I could talk about having more Gospel.  The Supper is the Gospel we eat, and I could talk about how more Gospel is always a good thing, and that God will not allow His Supper to become routine if only we stick closely to His Word and let it have its way with us.  I could talk about how, if you’d miss the other services, Matins, or today’s service, Prayer and Preaching, we could still do those services, at other times, or how we could bring beloved elements of those services into the Divine Service, the Communion Service. 

     I could make the argument for increasing our communion frequency, but I won’t.  It is, I strongly believe, the right direction for us to head, but a Sunday Sermon is not the place for this conversation, I don’t think, especially since a sermon is an awfully one sided conversation.  Better to take it up with the Elder Board and the Altar Guild.  We’ll study a bit, and give you a chance to speak, to ask your questions and give your input, and we’ll see where God leads this Body concerning this question.  So, I won’t make the case in this sermon. 

     But then, what should I preach about?  I could, quite easily, talk about the foolishness and dangers of refusing to come to God’s banquet.  In His dinner time teaching, our Lord Jesus is quite pointedly giving a warning to the Jews, who were not very much interested in coming to receive the Gospel that the Lord was giving.  Many of the Jews were quite self-satisfied, it seems, since they were part of God’s specially chosen people, already blessed, in their minds, to be eating bread in the Kingdom of God.  They were quite proud of their unique status and didn’t mind lording it over their non-Jewish neighbors, the Gentiles, as they called them.  But the Jews had developed the mistaken idea that God had chosen them because they were so special, so good.  The truth is, God chose Abraham and his descendents because God is gracious and merciful and simply chose to pour out His favor, undeservedly, on the very normal, very unimpressive, very sinful children of Abraham.  Nothing about them, but rather only God’s gracious choice made them special. 

     The Jews enjoyed their special status before the Lord, but they didn’t much want to listen to what the Lord actually had to say, or to do what the Lord directed.  They didn’t even really like to receive the gifts God gave them.  The miraculous Manna, given day after day in the wilderness, they soon despised as loathsome food.  The people of God grew bored with Temple worship, in which the Lord directed simple sacrifices through which He promised to maintain their status in grace.  They started avoiding and neglecting God’s gifts in worship.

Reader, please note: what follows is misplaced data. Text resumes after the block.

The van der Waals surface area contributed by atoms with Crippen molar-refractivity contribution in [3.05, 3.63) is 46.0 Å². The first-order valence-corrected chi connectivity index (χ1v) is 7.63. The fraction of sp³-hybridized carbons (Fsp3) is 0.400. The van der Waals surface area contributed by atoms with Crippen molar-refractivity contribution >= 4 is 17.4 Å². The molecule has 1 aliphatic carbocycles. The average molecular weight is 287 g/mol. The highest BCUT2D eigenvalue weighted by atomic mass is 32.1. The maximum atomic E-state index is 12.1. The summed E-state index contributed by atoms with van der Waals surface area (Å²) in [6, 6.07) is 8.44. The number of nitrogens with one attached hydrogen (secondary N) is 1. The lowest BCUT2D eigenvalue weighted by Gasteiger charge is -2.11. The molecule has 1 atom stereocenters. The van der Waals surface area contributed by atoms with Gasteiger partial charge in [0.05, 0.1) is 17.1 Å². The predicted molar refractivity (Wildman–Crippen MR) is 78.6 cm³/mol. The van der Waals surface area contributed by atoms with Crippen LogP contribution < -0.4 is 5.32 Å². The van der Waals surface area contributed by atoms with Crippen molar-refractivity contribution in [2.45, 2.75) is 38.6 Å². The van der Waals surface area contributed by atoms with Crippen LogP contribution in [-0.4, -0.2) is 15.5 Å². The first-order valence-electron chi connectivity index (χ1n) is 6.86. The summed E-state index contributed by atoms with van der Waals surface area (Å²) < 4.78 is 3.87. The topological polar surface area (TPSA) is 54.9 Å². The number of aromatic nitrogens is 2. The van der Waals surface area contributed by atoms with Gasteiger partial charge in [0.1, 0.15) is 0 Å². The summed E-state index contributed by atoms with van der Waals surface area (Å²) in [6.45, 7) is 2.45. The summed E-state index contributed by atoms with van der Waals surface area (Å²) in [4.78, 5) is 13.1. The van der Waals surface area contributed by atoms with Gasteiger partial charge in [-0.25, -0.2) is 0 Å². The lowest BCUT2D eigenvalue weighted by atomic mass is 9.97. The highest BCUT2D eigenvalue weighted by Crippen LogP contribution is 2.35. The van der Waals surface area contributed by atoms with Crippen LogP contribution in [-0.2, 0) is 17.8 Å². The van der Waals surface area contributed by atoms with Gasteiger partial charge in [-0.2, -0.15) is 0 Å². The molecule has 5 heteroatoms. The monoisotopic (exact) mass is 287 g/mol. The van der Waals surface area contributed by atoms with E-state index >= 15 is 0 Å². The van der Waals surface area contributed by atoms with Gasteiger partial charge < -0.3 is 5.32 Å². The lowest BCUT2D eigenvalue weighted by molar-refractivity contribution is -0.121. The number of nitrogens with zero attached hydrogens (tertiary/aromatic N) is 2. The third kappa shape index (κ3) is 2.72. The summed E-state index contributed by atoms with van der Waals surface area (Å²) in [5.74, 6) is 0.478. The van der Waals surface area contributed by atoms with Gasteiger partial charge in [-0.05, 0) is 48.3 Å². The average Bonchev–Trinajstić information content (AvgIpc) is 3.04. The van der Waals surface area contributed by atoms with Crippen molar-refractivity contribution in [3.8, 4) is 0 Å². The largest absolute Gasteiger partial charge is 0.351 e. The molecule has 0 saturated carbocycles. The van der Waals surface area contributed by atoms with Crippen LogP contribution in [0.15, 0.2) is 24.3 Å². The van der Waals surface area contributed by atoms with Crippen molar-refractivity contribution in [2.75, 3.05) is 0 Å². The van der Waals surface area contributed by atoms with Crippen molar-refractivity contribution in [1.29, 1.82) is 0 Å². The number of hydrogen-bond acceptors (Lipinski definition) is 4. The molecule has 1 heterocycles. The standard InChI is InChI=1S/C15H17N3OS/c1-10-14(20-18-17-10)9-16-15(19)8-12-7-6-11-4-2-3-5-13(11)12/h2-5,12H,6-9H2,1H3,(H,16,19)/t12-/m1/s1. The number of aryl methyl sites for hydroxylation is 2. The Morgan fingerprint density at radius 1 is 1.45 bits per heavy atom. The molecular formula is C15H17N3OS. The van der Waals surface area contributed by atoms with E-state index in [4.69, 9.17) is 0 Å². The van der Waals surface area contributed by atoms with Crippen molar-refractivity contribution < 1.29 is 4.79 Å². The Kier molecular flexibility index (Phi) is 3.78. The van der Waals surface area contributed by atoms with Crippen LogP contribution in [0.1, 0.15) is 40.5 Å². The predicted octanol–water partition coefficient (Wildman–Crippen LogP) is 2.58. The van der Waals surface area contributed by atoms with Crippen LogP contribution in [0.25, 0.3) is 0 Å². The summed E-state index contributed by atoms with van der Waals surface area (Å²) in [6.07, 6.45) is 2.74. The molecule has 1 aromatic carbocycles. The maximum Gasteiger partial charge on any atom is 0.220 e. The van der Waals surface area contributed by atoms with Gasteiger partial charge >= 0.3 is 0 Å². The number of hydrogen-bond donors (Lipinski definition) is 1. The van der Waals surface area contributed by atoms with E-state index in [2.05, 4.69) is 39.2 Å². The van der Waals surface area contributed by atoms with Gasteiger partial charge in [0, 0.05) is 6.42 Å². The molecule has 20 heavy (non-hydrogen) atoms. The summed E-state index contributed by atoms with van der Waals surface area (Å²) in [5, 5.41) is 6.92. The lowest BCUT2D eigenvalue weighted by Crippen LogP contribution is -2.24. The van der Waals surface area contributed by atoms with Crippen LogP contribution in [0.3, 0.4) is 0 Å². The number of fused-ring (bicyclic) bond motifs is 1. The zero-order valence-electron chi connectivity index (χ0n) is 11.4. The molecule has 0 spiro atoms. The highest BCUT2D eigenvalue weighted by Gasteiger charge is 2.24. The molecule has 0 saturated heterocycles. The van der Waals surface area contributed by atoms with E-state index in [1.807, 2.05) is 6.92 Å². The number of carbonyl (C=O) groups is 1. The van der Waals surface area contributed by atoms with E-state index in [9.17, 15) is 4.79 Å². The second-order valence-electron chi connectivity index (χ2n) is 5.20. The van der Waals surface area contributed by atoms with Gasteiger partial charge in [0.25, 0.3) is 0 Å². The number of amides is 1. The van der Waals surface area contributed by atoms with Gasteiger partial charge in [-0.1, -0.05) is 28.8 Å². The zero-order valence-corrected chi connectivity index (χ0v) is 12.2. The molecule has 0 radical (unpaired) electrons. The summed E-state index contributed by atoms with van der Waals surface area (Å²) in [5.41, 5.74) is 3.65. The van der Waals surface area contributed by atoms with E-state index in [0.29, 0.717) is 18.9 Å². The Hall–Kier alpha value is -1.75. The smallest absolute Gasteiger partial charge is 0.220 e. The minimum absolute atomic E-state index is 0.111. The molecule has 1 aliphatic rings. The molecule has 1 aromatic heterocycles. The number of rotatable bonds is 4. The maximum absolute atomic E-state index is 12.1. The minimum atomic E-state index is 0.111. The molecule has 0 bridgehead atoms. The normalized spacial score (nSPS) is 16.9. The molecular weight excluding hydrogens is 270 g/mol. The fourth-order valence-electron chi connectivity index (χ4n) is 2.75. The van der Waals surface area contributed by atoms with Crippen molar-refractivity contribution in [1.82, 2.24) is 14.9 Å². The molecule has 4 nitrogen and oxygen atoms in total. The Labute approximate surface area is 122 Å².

Then there’s the foreshadowing in the Temple worship, described throughout the Hebrew Scripture, the reality that the sacrifices of animals pointed to a future, final, all-fulfilling sacrifice by which God would overcome once and for all the utter sinfulness of His people, and all people.  This Good News the Jews didn’t like to hear.  Why should they need a sacrificial Savior when they were already God’s chosen people? 

     So when the Fulfillment of all that  Old Testament foreshadowing arrived, when the Son of God became the Son of Mary, come to save His people from their sins, well, the Jews responded lukewarmly, at best.  They enjoyed Jesus’ miracles, but not His confrontation of their sin, not His condemnation of  of works righteousness, that is their false teaching that they must and could earn their way into heaven.  The stern warnings Jesus gave about works righteousness the Jews didn’t want to hear, because they liked to think they had already pretty much earned God’s eternal favor, and certainly didn’t need a self-sacrificing Savior.   

     I could talk about how the self-satisfied Jews considered their membership in God’s Kingdom an earned right, as their personal property, rather than an underserved gift from God for which they rightfully should praise Him, day after day.  I could talk about how their earthly lives and pleasures were more important than coming to the Master’s banquet, but what application would that have for us today?